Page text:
What Is It Used In? Polypropylene is made into bottles for foods, shampoos, and other household liquids. It's in medicine and syrup bottles, yogurt and cottage cheese containers, disposable diapers, toothbrushes, and drinking straws. It can also be melted and spun into fibers for indoor/outdoor carpeting and upholstery.

Health Hazards? This is considered a safer plastic and has no known health hazards. How To Recycle It? Check with your local municipal recycler for recyclability or if they can make recommendations. And make sure these items are dry and clean before recycling.

What Is It Recycled Into? #5 Plastics can be recycled into battery cables, ice scrapers, brushes, brooms, and rakes.

Polystyrene#6 — PS


Difficult to Recycle

What Is It? Polystyrene is a tough, transparent synthetic resin that can be used to create rigid or foam products. It is a terrible pollutant since it is typically non-recyclable and frequently deteriorates into smaller, lightweight pieces, which can spread easily. Polystyrene makes up roughly 35% of the trash in US landfills.

What Is It Used In? Polystyrene is found in what most of us know as Styrofoam. Avoid polystyrene as best as possible. It's used for disposable styrofoam drinking cups, take-out containers, packing peanuts, rigid trays and containers, and disposable eating utensils.

Health Hazards? Styrene can leach from polystyrene. It may act as a neurotoxin and cancer-causing carcinogen. Avoid this plastic as much as possible.

How To Recycle It? Polystyrene is hard to recycle and is not commonly accepted by curbside recycling programs. Check with your local UPS Store locations to see if they will take clean foam packing peanuts. You can also check with Pak Mail, which provides consumers with a directory of places to bring packing peanuts for reuse. If you must throw away your foam products, remember that they frequently crumble into smaller pieces. To stop pellets from spreading, put them in a bag, squeeze out the air, and secure them with a tie before throwing them in the trash.

What Is It Recycled Into? #6 plastics can be recycled into foam packaging, insulation, light switch plates, and rulers.

Polycarbonate, BPA, and Other Plastics#7 — OTHER

Polycarbonate, BPA, and Other Plastics

Very Difficult to Recycle to Non-recyclable

What Is It? The #7 category was created to be a catch-all for polycarbonate (PC) and other plastics. Polycarbonate (PC) is a tough, transparent synthetic resin with an impact strength considerably higher than most plastics. PLA, or polylactic acid, is a plastic made from plants and also fits into this category. PLA is NOT recyclable but is compostable under the right conditions. These plastics should be certified by BPI before sending them to the proper spot for composting.

What Is It Used In? This plastic is found in 3- and 5-gallon-sized water jugs, water bottles, baby bottles, and other beverage and food containers.

Health Hazards? Polycarbonate plastic contains bisphenol A or BPA. This chemical toxin is linked to developmental, reproductive, and metabolic health problems.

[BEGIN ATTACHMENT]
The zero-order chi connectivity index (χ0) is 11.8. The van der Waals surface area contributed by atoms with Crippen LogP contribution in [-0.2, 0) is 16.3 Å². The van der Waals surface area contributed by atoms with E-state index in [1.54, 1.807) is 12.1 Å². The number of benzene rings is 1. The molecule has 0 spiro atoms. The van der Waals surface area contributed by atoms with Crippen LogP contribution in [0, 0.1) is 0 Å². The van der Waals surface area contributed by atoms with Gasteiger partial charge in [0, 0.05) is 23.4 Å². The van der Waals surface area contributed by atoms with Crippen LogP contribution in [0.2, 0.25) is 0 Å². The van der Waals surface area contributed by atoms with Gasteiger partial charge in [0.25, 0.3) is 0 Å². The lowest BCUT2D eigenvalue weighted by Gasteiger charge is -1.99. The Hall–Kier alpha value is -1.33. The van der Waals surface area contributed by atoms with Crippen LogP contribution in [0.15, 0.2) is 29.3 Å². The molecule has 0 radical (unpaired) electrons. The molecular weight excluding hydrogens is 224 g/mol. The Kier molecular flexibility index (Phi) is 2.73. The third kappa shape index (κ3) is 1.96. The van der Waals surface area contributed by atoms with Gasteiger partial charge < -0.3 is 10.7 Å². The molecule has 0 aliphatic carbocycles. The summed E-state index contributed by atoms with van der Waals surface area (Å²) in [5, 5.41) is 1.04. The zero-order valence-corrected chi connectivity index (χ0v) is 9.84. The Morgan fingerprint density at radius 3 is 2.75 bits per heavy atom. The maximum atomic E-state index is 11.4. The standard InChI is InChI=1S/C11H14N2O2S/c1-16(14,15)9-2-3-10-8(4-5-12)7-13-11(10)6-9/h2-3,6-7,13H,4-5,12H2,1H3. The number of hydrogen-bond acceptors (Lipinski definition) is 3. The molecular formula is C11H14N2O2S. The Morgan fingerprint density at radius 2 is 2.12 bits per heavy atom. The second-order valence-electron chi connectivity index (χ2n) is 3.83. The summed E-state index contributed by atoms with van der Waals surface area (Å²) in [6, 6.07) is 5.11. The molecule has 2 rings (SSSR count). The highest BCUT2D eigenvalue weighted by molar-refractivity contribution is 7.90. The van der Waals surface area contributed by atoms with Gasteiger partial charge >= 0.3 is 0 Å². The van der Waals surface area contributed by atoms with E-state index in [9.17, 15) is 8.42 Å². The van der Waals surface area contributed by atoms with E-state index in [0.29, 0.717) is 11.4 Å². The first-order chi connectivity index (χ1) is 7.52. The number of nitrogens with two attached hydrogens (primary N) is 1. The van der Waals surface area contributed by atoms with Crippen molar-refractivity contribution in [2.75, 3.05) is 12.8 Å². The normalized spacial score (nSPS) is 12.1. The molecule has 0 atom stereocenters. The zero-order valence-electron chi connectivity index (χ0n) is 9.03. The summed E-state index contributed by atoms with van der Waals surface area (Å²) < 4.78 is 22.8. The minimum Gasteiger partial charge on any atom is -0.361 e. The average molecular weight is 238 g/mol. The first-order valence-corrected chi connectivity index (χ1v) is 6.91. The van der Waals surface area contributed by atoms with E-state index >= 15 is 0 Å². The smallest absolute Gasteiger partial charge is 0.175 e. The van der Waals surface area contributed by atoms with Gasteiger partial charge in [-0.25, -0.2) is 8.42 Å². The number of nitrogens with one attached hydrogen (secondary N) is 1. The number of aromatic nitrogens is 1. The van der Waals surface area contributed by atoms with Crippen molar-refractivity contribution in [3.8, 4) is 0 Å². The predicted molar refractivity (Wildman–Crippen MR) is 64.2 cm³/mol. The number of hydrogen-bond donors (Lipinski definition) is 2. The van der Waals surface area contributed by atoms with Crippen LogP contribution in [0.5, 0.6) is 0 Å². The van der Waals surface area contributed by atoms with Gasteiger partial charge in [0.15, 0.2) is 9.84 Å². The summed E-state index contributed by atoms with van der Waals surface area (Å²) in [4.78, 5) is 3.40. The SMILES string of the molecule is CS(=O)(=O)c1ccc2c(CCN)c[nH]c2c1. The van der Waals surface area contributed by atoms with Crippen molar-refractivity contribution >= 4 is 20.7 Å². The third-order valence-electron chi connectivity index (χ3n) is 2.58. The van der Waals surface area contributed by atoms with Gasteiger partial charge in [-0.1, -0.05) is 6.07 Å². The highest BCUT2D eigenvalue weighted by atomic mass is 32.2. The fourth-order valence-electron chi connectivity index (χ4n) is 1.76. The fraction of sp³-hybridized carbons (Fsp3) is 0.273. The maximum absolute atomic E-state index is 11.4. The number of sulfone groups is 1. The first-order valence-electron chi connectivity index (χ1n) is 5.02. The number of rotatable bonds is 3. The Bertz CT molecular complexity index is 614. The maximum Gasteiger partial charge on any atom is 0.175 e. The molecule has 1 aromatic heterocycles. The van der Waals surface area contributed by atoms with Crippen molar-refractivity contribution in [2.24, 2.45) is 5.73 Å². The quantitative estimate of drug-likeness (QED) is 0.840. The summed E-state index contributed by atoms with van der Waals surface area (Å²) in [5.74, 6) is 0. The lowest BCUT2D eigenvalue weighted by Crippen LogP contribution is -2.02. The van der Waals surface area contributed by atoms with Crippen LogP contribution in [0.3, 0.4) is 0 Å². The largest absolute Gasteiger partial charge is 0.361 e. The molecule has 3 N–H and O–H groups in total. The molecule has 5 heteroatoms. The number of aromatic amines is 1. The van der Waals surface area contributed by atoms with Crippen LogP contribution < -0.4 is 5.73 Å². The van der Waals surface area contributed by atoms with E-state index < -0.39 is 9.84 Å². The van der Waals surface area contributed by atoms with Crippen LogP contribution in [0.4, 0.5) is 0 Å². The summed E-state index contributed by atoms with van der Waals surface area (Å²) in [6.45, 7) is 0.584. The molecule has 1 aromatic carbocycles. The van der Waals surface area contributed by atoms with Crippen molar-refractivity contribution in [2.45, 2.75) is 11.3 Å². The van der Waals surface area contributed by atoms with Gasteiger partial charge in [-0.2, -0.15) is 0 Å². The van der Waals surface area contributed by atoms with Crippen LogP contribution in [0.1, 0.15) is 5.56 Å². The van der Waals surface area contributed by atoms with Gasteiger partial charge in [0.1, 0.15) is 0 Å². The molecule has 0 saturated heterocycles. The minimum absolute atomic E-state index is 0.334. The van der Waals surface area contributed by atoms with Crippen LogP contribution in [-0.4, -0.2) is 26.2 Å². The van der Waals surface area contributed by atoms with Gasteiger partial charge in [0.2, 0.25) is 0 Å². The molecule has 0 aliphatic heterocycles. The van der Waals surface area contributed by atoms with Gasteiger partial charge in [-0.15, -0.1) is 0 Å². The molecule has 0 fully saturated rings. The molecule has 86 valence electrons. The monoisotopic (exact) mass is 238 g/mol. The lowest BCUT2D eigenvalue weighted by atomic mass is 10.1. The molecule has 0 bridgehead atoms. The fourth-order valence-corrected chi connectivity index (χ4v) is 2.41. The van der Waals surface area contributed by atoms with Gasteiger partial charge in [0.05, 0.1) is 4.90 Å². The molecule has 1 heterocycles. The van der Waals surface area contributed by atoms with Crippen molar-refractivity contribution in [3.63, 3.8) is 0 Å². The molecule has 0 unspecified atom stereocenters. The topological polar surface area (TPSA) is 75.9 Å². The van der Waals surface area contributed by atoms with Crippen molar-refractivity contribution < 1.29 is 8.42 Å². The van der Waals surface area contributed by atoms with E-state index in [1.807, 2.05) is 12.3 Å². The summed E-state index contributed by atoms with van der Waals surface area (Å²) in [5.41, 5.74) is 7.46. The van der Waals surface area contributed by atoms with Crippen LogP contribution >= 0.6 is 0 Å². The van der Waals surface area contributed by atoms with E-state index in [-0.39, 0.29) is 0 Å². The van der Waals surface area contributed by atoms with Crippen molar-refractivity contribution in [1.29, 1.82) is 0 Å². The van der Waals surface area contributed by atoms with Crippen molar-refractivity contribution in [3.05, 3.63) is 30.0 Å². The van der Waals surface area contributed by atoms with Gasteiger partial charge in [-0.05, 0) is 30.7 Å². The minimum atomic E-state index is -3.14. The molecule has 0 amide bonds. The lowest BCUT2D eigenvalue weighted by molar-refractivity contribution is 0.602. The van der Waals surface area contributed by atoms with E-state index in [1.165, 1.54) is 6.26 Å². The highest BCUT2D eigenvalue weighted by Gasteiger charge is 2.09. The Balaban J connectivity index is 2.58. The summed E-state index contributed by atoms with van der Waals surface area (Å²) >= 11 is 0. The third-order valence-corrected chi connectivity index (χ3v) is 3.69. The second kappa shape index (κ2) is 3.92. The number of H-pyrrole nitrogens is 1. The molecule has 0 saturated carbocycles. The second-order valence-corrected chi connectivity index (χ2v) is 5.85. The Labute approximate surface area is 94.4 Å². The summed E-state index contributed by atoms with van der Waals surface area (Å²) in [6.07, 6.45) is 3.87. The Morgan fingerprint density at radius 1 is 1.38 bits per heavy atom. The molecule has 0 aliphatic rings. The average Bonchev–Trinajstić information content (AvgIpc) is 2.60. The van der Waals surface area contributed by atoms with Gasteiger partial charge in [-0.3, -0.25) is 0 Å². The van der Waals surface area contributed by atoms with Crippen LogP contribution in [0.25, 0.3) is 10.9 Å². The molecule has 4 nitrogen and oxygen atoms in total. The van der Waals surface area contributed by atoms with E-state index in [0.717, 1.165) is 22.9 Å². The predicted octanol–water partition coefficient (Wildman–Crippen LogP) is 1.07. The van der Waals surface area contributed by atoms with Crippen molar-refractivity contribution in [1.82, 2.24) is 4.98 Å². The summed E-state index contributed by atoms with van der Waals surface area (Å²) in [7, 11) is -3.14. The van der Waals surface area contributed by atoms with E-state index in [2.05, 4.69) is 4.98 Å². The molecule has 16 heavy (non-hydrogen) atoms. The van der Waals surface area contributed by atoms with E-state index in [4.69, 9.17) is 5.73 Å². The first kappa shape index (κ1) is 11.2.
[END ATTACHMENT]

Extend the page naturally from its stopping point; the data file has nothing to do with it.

How To Recycle It? Plastic #7 is the most difficult to recycle and is almost always excluded. It is essential to check with your local recyclers about the best practices when dealing with this type of plastic.

What Is It Recycled Into? When recycling is possible, #7 plastics are molded into custom-made products.

Recycling Resources

If your local municipality can't recycle your item, Terracycle can help. Terracycle offers free recycling programs for hard-to-recycle items. Terracycle partners with brands, manufacturers, and retailers that cover the cost of shipping their products and packaging for recycling. You can send in the objects accepted for each program you join. The web page for the program will detail precisely what you can send to TerraCycle to be recycled through that program. For instance, one brand may only sponsor a program to recycle its own products and packaging. Another program will accept products and packaging from other brands as well. To get started, create an account with Terracycle and join as many programs as you like. Collect your stuff and print a prepaid shipping label to send your box of collected products and packaging to be sent back for recycling. Some programs have limited spots, so you may be placed on a waitlist if a program is full. Not to worry, Terracycle also has public collection locations or drop-off points where items are collected to be sent back to TerraCycle for recycling. You can read about the drop-off programs here. The way these collection sites work is simple. Deliver the products that are acceptable to a drop-off location nearby. No shipping or accounts are necessary. The volunteer administrator of the public drop-off point will send the recycling to TerraCycle using a prepaid label. For materials that aren't accepted locally or through the free recycling services, you can purchase a Zero Waste Box from Terracycle. Zero Waste Boxes are great because everything can be recycled!

Another valuable recycling resource is the Earth911 website, which you can use to access its Recycling Locator. Type in your zip code and search your item using the search box or use the quick search suggestions in the lefthand column to find out how and where to recycle your stuff.

Responsible Recycling

Often the burden of responsibility for the post-consumer management of products has fallen on local governments, with recycling programs run and financed by taxpayer dollars. But the cost of managing and recycling these materials is rising, and local governments have no control over how products are created or how simple they are to recycle. Manufacturers have the most immediate control over a product's design and production and whether it can be recycled or not. These producers should absolutely bear more responsibility for making their products recyclable. But too much contamination from soiled materials and non-recyclables is one of the reasons manufacturers commonly reject tons of processed recyclables every year. So make sure your items are clean and dry before tossing them in the recycle bin. If you find your object can't be donated or reused and isn't clearly listed as recyclable, it's best to put it in the trash. Tossing your item in the recycling bin to try to give it a second life only risks contaminating and spoiling a batch of perfectly good recyclables or breaking recycling machinery. Remember, avoiding plastic beats recycling it. You can always make different choices about what you purchase in the future. Making even small recycling changes can make a huge difference!